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PHOTO-370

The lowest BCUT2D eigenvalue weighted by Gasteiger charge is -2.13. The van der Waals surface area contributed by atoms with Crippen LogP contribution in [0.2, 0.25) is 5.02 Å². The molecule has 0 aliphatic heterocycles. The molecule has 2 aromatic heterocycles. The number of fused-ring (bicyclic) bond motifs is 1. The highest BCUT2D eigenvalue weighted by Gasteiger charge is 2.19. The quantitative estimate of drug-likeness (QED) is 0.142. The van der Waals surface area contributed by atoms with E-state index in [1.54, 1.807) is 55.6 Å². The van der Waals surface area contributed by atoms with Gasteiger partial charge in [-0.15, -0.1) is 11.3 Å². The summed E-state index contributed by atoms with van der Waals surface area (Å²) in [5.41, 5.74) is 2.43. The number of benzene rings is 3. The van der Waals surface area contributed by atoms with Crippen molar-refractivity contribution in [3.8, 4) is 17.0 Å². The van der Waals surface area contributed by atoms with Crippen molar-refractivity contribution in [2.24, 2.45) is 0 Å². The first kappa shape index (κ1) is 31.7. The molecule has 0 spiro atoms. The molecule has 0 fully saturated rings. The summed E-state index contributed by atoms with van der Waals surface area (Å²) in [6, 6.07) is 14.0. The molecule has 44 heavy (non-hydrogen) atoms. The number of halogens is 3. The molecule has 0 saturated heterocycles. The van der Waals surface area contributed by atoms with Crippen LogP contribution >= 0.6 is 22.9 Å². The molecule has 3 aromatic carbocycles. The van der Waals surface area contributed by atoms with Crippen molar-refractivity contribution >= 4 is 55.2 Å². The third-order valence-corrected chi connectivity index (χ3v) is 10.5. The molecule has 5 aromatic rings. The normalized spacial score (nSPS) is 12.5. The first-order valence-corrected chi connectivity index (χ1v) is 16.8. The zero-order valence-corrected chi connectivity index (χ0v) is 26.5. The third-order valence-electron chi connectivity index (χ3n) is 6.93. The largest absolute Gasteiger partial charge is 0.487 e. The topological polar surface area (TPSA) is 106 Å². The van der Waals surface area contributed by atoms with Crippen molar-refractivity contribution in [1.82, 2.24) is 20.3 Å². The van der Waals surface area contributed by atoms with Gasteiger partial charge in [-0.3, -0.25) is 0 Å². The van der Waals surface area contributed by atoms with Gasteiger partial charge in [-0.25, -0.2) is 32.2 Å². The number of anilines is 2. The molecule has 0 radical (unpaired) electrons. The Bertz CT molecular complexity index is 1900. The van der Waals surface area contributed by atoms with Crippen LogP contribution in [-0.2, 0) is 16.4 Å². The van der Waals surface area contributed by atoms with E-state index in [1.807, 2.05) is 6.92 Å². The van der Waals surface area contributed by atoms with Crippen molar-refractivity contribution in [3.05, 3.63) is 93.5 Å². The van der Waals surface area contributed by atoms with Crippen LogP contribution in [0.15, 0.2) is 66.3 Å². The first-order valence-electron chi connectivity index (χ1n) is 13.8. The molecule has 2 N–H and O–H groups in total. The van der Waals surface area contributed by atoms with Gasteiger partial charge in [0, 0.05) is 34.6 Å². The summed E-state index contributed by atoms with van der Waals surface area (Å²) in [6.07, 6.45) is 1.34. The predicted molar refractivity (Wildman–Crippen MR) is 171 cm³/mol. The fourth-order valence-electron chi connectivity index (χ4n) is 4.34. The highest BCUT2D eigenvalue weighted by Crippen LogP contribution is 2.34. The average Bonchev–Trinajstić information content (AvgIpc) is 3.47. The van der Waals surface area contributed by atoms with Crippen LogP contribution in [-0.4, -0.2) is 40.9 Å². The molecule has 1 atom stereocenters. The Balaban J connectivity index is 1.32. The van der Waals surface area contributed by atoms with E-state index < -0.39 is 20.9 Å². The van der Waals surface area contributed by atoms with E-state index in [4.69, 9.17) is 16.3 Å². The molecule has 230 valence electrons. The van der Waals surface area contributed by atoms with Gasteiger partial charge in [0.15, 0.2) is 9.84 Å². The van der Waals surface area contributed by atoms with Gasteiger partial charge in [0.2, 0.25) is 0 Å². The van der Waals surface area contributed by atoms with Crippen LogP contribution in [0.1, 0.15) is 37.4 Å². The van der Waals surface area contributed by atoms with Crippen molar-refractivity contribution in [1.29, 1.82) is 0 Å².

Each semester an outstanding photographic artist, curator, or critic from the Bay Area will be selected to develop and teach a course focused on their particular area of interest and expertise. The course will give students the opportunity to work intensively on projects within an area of specialization. The nature of the course will rotate from semester to semester, highlighting themes from documentary studies, narrative, public and community based projects, installation, and new technologies. Specific course descriptions will be available to students prior to registration.Our Contemporary Landscape This course will cover the topic of contemporary landscape photography. Students will be exposed to a number of different ways of thinking about how we picture the places that surround us - whether they are built or natural spaces - urban, suburban or rural - interior or exterior - undesirable or fantastic. The West's rich history and tradition of landscape photography will be where we start by examining modernists such as Edward Weston, Ansel Adams and other f64 photographers. We will then move to the New Topographic movement that includes photographers such as Robert Adams, Lewis Baltz and Stephen Shore. We will continue by exploring the German school of photography exemplified by Berdt and Hilla Becher, Thomas Struth, Candida Hoffer and Andeas Gursky. We will also explore more expressionistic approaches to the landscape and architecture like those of Uta Barth, Michal Rovner, Sally Mann, Terii Weifenbach, Sophie Ristelhubler, Rocky Schenk and Nancy Rexroth. Through visits to artist studios and collections, regular slide lectures, four small assignments plus a final project, class deiscussions and critiques, we will closely consider the role and treatment of the landscape and place in contemporary art. An emphasis will be places on content and concept, as well as formal issues such as scale, tone, color, composition and quality of light. Students may work in any format, and in either analog or digital media.